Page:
On the contrary, Schnorr algorithm allows to aggregate one signature out of many, which corresponds to one private key aggregated from several ones. With Schnorr, the sum of signatures equals a signature of the sum of the private keys. This sounds complex, but we’ll explain this in simple terms.
Let’s say Alice, Bob and Michael want to use multisig transactions. With ECD, Alice’s signature is “Alice”, Bob’s one is “Bob”, and Michael’s is “Michael.” If we put them together, we’ll have something like “AlBoMa.” Now, let’s suppose their private keys are 5, 10, and 20, respectively. Their sum is 35. What we have is that we can’t relate “AlBoMa” to 35 to verify the individual components of the transaction. This is how ECD works, and that’s why it requires separate signatures for each key.
But let’s say Alice’s signature is 50, Bob’s one is 100, and Michael’s one is 200, while their keys are 5, 10, and 20, respectively. Here, it’s easy to use addition and multiplication to aggregate all signatures in one threshold signature and all keys into one threshold key. This is how MAST trees and Schnorr signatures work — the ones to be implemented in the Taproot upgrade.
When will Taproot go live?
Since Bitcoin isn’t managed by a centralized authority, it can’t simply implement an upgrade in one day. For this, the network needs an agreement of a decentralised team of developers and miners. Since this is a huge community, the process took quite a while. The Taproot Bitcoin Improvement Proposal number 341 was introduced by a developer Greg Maxwell in January 2018 — and only in October 2020, Taproot was added to the Bitcoin Core library at the request of Pieter Wuille. For the proposal to be accepted, at least 90% of all blocks in a special 2-week epoch needed to contain special ‘signal bits’ — miners’ signals for their support of the upgrade. This condition was met, and as of July 2021, all miners have supported Taproot:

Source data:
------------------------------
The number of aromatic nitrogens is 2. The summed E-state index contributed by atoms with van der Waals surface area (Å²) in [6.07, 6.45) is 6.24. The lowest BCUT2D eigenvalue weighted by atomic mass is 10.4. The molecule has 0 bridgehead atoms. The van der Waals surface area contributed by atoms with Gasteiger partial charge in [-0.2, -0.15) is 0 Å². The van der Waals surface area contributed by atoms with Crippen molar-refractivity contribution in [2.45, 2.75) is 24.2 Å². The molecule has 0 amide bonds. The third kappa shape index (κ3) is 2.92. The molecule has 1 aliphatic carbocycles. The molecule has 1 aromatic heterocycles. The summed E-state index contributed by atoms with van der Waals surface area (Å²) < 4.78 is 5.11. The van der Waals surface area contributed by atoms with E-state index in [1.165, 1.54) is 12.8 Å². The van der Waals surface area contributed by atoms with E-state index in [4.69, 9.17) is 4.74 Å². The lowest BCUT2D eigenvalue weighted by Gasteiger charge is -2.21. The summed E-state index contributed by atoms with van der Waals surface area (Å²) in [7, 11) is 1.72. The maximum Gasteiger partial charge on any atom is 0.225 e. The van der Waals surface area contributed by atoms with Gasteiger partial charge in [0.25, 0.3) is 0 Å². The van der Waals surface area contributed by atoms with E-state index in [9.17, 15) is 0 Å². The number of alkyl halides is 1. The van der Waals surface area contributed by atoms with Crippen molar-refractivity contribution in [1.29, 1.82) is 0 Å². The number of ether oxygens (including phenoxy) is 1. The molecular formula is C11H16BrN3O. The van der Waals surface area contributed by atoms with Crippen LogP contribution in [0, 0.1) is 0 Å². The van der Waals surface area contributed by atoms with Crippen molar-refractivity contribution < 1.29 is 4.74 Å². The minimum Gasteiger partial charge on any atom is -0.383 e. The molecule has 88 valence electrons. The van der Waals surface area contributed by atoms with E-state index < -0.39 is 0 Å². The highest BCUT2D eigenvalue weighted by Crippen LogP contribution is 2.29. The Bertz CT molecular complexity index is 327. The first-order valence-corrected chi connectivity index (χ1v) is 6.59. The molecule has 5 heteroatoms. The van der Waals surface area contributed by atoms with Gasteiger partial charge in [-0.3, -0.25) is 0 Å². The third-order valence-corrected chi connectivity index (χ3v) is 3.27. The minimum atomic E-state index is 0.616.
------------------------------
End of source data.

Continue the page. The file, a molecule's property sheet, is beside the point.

Such a consensus is quite a rare thing for crypto updates. This time, it went this way because Schnorr signatures are considered one of the best cryptographic solutions by the majority of developers and miners.
Taproot upgrade is dubbed one of the major updates in the history of Bitcoin, and definitely the largest one since the SegWit implementation in 2017. As the consensus was reached, Taproot will go live in a November 2021 soft fork.
Taproot update will increase privacy for multisig and time-locked transactions. It will modify the way signatures and private keys work, allowing to put a few in one and making numerous public keys invisible to the public. By cutting the amount of information to be written in blocks, Taproot also increases the Bitcoin network’s throughput. The update was widely supported in the community and will go live this November.
Bitcoin, however, is not the only cryptocurrency that undergoes major upgrades this year. Its second-largest counterpart Ethereum is implementing several hard forks in 2021 on its way to scalable and energy-efficient Ethereum 2.0. We collected and explained all you need to know about these changes.